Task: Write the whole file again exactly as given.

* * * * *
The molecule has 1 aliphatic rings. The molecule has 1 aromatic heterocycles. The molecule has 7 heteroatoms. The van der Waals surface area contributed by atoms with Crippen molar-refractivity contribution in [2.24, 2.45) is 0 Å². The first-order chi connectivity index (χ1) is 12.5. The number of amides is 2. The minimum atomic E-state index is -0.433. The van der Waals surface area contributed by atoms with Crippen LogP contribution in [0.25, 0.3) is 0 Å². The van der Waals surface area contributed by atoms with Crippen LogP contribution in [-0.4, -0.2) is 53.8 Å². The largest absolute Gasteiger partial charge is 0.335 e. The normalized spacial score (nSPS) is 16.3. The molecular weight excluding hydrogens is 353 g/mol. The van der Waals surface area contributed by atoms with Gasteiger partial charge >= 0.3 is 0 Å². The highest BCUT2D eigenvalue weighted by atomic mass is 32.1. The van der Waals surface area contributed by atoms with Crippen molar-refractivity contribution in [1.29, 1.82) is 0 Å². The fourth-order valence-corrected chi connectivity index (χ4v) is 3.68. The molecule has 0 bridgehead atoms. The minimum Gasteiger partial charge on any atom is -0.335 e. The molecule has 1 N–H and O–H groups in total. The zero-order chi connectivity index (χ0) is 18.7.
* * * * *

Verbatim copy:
The molecule has 1 aliphatic rings. The molecule has 1 aromatic heterocycles. The molecule has 7 heteroatoms. The van der Waals surface area contributed by atoms with Crippen molar-refractivity contribution in [2.24, 2.45) is 0 Å². The first-order chi connectivity index (χ1) is 12.5. The number of amides is 2. The minimum atomic E-state index is -0.433. The van der Waals surface area contributed by atoms with Crippen LogP contribution in [0.25, 0.3) is 0 Å². The van der Waals surface area contributed by atoms with Crippen LogP contribution in [-0.4, -0.2) is 53.8 Å². The largest absolute Gasteiger partial charge is 0.335 e. The normalized spacial score (nSPS) is 16.3. The molecular weight excluding hydrogens is 353 g/mol. The van der Waals surface area contributed by atoms with Gasteiger partial charge >= 0.3 is 0 Å². The highest BCUT2D eigenvalue weighted by atomic mass is 32.1. The van der Waals surface area contributed by atoms with Crippen molar-refractivity contribution in [1.29, 1.82) is 0 Å². The fourth-order valence-corrected chi connectivity index (χ4v) is 3.68. The molecule has 0 bridgehead atoms. The minimum Gasteiger partial charge on any atom is -0.335 e. The molecule has 1 N–H and O–H groups in total. The zero-order chi connectivity index (χ0) is 18.7.